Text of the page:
Merry Christmas from Touchstone Farm!
Dear Friends and Family,
1999 proved to be as busy as 1998 was quiet. Far too much time was spent
Yet for all the hard work, there have been some terrific compensations. First among these have been the new people in my life. January started out with the birth of my nephew Samuel Robert Zuschlag on January 22nd. Sam started o Sam is rapidly becoming a minature version of his father, but I’m not holding that against him. Not much later Steve Burton insinuated himself into my life. Steve is a bioethicist at the National Institutes of Health where he thinks great thoughts about ……. Steve and I met in early February, hit it off..??? , and have been pretty much inseparable since then.
January – Sam’s Birth
February – Met Steve. Lambing Started. This year lambing at Touchstone Farm started in late February. While there were a few births late at night during raging snowstorms, and a couple where I really had to help haul ’em out, but by and large, it was fairly stress-free and fun. A total of 25 lambs were
March brought a bumper crop of lambs, chicks, and even two goslings.
– Oh, who that ever lived and loved
Can look upon an egg unmoved?
Chicks, goslings, lambs
– Clarence Day – (Quote for March heading on web page) – pix of nests (goose & chicken).
One of the highlights of the year was a visit from family for Easter. My brother Eric & wife Beth, together with my brother Geoff & wife Sandy ca Five adults and five kids crammed into my tiny little garage apartment for a weekend would normally be a recipe for disaster, but we had a great time playing with critters, dyeing Easter eggs and tailgating at the Old Dominion Hounds annual Point-to-Point races. Nephews Will and Drake entertained us with a very spirited hunt for Easter eggs.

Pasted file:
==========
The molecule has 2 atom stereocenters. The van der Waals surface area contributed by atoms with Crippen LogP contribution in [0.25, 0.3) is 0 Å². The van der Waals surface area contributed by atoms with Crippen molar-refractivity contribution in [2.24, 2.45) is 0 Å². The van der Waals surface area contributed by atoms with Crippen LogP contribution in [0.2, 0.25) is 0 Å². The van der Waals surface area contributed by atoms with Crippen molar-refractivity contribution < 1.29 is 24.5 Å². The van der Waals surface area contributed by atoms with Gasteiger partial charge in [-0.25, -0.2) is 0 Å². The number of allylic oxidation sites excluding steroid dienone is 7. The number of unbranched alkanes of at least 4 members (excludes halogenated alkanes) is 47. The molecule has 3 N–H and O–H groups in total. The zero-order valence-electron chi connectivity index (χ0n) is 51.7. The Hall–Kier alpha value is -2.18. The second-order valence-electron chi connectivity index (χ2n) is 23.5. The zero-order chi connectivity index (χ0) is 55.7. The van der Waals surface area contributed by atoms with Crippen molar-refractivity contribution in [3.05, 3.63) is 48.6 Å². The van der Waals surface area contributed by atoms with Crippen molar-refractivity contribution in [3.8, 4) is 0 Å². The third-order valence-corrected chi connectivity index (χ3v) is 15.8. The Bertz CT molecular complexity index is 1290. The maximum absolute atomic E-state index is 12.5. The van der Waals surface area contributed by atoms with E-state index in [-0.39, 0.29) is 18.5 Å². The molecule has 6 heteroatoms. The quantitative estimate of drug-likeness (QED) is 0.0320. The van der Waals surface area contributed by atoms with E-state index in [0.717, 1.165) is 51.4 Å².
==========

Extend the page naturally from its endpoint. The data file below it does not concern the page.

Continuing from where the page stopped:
I don’t think I left my office for more than a few moments in May and June. The World Bank kept me busy plenty of
July – England www.owlpen.com
August – The FOX…
In mid-September my boss at the World Bank, Csaba Csaki, decided it was time to match up my American Lamb with his wife Barbara’s Hungarian cooking. The result was an enormously successful Hungarian Lamb Feast. I provided the meat and the location, and the Csaki’s did all the cooking and organizing. We had a good group of friends and colleagues from the World Bank visit, and though our nationalities ranged from Albanian to Israeli, we all became quite good Hungarians that afternoon.
Each year in October I look forward to leading an intrepid band of hikers up Old Rag Mountain, one of the most scenic peaks in the XXX National Park.
November – Thanksgiving – Tryon – Dad’s 70th